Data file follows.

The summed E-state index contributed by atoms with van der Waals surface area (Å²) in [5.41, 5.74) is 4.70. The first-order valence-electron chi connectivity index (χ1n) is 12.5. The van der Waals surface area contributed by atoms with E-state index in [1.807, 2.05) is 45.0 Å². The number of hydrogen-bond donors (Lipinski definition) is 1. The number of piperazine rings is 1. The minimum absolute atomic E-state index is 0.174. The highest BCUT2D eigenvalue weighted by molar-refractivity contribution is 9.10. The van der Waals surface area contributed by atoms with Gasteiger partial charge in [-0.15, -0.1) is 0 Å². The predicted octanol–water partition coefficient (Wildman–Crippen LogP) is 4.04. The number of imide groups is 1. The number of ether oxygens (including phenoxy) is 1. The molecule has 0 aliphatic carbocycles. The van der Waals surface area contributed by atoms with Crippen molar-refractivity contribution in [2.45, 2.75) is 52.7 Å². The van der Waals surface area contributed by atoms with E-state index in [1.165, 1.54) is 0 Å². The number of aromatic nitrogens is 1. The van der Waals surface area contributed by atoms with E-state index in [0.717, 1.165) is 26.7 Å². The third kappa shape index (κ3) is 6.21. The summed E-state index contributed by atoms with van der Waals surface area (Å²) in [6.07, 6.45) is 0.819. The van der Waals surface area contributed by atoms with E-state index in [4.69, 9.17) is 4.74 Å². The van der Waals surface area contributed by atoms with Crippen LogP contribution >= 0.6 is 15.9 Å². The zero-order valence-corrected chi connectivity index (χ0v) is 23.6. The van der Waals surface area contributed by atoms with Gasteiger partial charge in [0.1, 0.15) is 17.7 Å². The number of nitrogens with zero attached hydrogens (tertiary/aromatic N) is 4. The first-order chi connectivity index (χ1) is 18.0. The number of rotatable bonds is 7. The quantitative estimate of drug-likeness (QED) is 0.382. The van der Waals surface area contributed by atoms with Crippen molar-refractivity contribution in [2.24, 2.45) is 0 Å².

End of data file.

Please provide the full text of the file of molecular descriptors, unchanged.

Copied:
The summed E-state index contributed by atoms with van der Waals surface area (Å²) in [5.41, 5.74) is 4.70. The first-order valence-electron chi connectivity index (χ1n) is 12.5. The van der Waals surface area contributed by atoms with E-state index in [1.807, 2.05) is 45.0 Å². The number of hydrogen-bond donors (Lipinski definition) is 1. The number of piperazine rings is 1. The minimum absolute atomic E-state index is 0.174. The highest BCUT2D eigenvalue weighted by molar-refractivity contribution is 9.10. The van der Waals surface area contributed by atoms with Gasteiger partial charge in [-0.15, -0.1) is 0 Å². The predicted octanol–water partition coefficient (Wildman–Crippen LogP) is 4.04. The number of imide groups is 1. The number of ether oxygens (including phenoxy) is 1. The molecule has 0 aliphatic carbocycles. The van der Waals surface area contributed by atoms with Crippen molar-refractivity contribution in [2.45, 2.75) is 52.7 Å². The van der Waals surface area contributed by atoms with E-state index in [1.165, 1.54) is 0 Å². The number of aromatic nitrogens is 1. The van der Waals surface area contributed by atoms with E-state index in [0.717, 1.165) is 26.7 Å². The third kappa shape index (κ3) is 6.21. The summed E-state index contributed by atoms with van der Waals surface area (Å²) in [6.07, 6.45) is 0.819. The van der Waals surface area contributed by atoms with E-state index in [4.69, 9.17) is 4.74 Å². The van der Waals surface area contributed by atoms with Crippen LogP contribution >= 0.6 is 15.9 Å². The zero-order valence-corrected chi connectivity index (χ0v) is 23.6. The van der Waals surface area contributed by atoms with Gasteiger partial charge in [0.1, 0.15) is 17.7 Å². The number of nitrogens with zero attached hydrogens (tertiary/aromatic N) is 4. The first-order chi connectivity index (χ1) is 18.0. The number of rotatable bonds is 7. The quantitative estimate of drug-likeness (QED) is 0.382. The van der Waals surface area contributed by atoms with Crippen molar-refractivity contribution in [2.24, 2.45) is 0 Å².